Table II

Univariate and multivariate analyses for overall survival using the Cox proportional hazards regression model.

Table II

Univariate and multivariate analyses for overall survival using the Cox proportional hazards regression model.

Univariate analysisMultivariate analysis


FactorRR95% CIP-valueRR95% CIP-value
Age (>65 years)0.830.58–1.200.336---
Gender0.970.67–1.430.89---
Histology grade (well and mod/por and sig)1.130.79–1.660.48---
Tumor stage (T1/T2–4)2.391.49–4.410.000011.080.57–2.230.81
Lymph node metastasis (negative/positive)3.461.89–8.6302.171.04–5.740.037
Lymphatic invasion (negative/positive)2.391.42–4.900.00041.740.94–3.780.076
Venous invasion (negative/positive)2.111.43–3.040.00041.81.13–2.840.012
CHD8 mRNA expression (low/high)1.441.00–2.100.0471.551.00–2.450.048

[i] RR, relative risk; CI, confidence interval; well, well-differentiated adenocarcinoma; mod, moderately differentiated adenocarcinoma; por, poorly differentiated adenocarcinoma; sig, signet ring cell adenocarcinoma; CHD8, chromodomain helicase DNA-binding 8.

GSEA for analyzing CHD8 function in gastric cancer

We used 2,996 gene sets, obtained from GSEA, Qiagen and Sabioscience websites (GSEA: http://www.broadinstitute.org/gsea/index.jsp; Qiagen: https://www.qiagen.com/geneglobe/pathways.aspx; Sabioscience: http://www.sabiosciences.com/pathwaycentral.php). The results of GSEA showed that 5 gene sets were significantly enriched, with a false discovery rate (FDR) of <10% (Table III). In gastric cancer tissues with low CHD8 expression, genes in the Wnt/β-catenin pathway signature were the most highly enriched gene set (P=0.000, FDR=0.000) (Fig. 3). Similarly, genes within the cell cycle signature were also significantly enriched (P=0.041, FDR=0.069) (Fig. 3). Thus, CHD8 expression was inversely correlated with the Wnt/β-catenin gene signature and the cell cycle gene signature (Fig. 4).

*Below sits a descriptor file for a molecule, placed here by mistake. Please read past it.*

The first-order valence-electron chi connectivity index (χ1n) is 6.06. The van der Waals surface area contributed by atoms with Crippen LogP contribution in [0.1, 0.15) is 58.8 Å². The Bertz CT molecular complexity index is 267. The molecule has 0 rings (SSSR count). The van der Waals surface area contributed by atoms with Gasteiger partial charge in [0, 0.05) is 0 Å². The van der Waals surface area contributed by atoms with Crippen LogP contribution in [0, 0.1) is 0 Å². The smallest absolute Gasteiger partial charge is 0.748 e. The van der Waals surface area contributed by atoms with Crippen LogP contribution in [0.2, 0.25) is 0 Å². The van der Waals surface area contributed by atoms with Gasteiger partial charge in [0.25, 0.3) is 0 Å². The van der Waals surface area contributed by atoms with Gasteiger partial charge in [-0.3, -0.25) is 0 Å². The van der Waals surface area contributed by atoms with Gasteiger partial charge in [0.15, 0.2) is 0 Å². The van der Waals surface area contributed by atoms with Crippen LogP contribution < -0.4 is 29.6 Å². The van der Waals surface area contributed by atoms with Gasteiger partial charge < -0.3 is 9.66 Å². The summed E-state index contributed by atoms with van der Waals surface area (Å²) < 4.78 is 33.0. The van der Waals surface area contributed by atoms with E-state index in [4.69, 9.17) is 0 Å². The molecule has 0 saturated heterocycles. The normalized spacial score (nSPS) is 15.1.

Table III

Result of GSEA for CHD8 expression in gastric cancer.

Table III

Result of GSEA for CHD8 expression in gastric cancer.

Gene setESNominal P-valueFDR q-value
WNT_BETACATENIN_PATHWAY−0.520.0000.0006
GUTIERREZ_MULTIPLE_MYELOMA_DN−0.710.0000.050
ALONSO_METASTASIS_UP−0.550.0000.069
CYCLIN_AND_CELL_CYCLE_REGULATION−0.350.0410.069
CHIANG_LIVER_CANCER_SUBCLASS_UNANNOTATED_DN−0.720.0000.074

[i] GSEA, gene set enrichment analysis; CHD8, chromodomain helicase DNA-binding 8; ES, enrichment score; FDR, false discovery rate.

In contrast, p53-mediated apoptosis, which has been shown to be associated with CHD8 expression in embryonic cells (15), was not significantly associated with CHD8 in gastric cancer (Figs. 3 and 4).

In vitro assessment of CHD8 knockdown

To investigate the role of CHD8 in gastric cancer progression, CHD8 expression was suppressed by transient siRNA transfection into MKN-45 and NUGC4 cells. The reduction in CHD8 expression was confirmed by quantitative read-time RT-PCR. As revealed by MTT assays, siRNA-mediated knockdown of CHD8 promoted the proliferation of MKN-45 and NUGC4 cells (MKN-45: P=0.028; NUGC4: P=0.016 vs. control cells) (Fig. 5).

Discussion

Our present study revealed that CHD8 mRNA expression was frequently downregulated in gastric cancer tissues compared with that in the adjacent normal mucosa. In addition, we found that CHD8 played a key role as a tumor suppressor in gastric cancer, i.e. high expression of CHD8 was associated with a better prognosis. By in vitro analysis, we confirmed that knockdown of CHD8 mRNA in gastric cancer cell lines resulted in more aggressive proliferation. Moreover, GSEA based on GEO expression array data showed that CHD8 expression was significantly associated with downregulation of genes involved in the Wnt/β-catenin pathway and the cell cycle. Thus, loss of CHD8 expression was expected to enhance activation of the Wnt/β-catenin pathway and promote cell cycle progression in gastric cancer. Taken together, these data suggest that CHD8 exerts a suppressive effect on cell proliferation through negative regulation of the Wnt/β-catenin pathway and cell cycle progression in gastric cancer.